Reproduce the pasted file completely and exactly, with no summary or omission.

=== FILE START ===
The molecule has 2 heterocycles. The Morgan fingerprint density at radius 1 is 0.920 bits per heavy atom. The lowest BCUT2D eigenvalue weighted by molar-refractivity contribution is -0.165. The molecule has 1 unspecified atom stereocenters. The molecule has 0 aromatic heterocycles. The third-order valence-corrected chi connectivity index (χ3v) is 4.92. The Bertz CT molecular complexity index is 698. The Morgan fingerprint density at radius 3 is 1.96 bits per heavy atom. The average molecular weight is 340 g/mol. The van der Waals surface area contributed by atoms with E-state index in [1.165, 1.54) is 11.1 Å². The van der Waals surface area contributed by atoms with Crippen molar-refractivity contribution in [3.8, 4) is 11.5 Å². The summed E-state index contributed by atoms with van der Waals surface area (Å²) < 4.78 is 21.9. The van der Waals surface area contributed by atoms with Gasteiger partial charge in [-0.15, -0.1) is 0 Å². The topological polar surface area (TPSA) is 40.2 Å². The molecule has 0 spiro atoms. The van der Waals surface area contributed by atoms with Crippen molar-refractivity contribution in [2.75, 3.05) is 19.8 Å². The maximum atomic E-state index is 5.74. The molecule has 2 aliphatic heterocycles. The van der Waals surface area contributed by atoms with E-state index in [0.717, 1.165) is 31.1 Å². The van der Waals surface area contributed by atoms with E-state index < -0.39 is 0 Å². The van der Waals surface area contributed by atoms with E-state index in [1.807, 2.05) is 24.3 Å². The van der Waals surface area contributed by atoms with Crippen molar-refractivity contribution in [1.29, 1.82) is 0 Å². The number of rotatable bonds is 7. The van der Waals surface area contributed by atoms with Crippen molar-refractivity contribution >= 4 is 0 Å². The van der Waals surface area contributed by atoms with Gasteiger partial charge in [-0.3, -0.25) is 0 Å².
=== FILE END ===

The molecule has 2 heterocycles. The Morgan fingerprint density at radius 1 is 0.920 bits per heavy atom. The lowest BCUT2D eigenvalue weighted by molar-refractivity contribution is -0.165. The molecule has 1 unspecified atom stereocenters. The molecule has 0 aromatic heterocycles. The third-order valence-corrected chi connectivity index (χ3v) is 4.92. The Bertz CT molecular complexity index is 698. The Morgan fingerprint density at radius 3 is 1.96 bits per heavy atom. The average molecular weight is 340 g/mol. The van der Waals surface area contributed by atoms with E-state index in [1.165, 1.54) is 11.1 Å². The van der Waals surface area contributed by atoms with Crippen molar-refractivity contribution in [3.8, 4) is 11.5 Å². The summed E-state index contributed by atoms with van der Waals surface area (Å²) < 4.78 is 21.9. The van der Waals surface area contributed by atoms with Gasteiger partial charge in [-0.15, -0.1) is 0 Å². The topological polar surface area (TPSA) is 40.2 Å². The molecule has 0 spiro atoms. The van der Waals surface area contributed by atoms with Crippen molar-refractivity contribution in [2.75, 3.05) is 19.8 Å². The maximum atomic E-state index is 5.74. The molecule has 2 aliphatic heterocycles. The van der Waals surface area contributed by atoms with E-state index in [0.717, 1.165) is 31.1 Å². The van der Waals surface area contributed by atoms with E-state index < -0.39 is 0 Å². The van der Waals surface area contributed by atoms with E-state index in [1.807, 2.05) is 24.3 Å². The van der Waals surface area contributed by atoms with Crippen molar-refractivity contribution in [1.29, 1.82) is 0 Å². The number of rotatable bonds is 7. The van der Waals surface area contributed by atoms with Crippen molar-refractivity contribution >= 4 is 0 Å². The van der Waals surface area contributed by atoms with Gasteiger partial charge in [-0.3, -0.25) is 0 Å².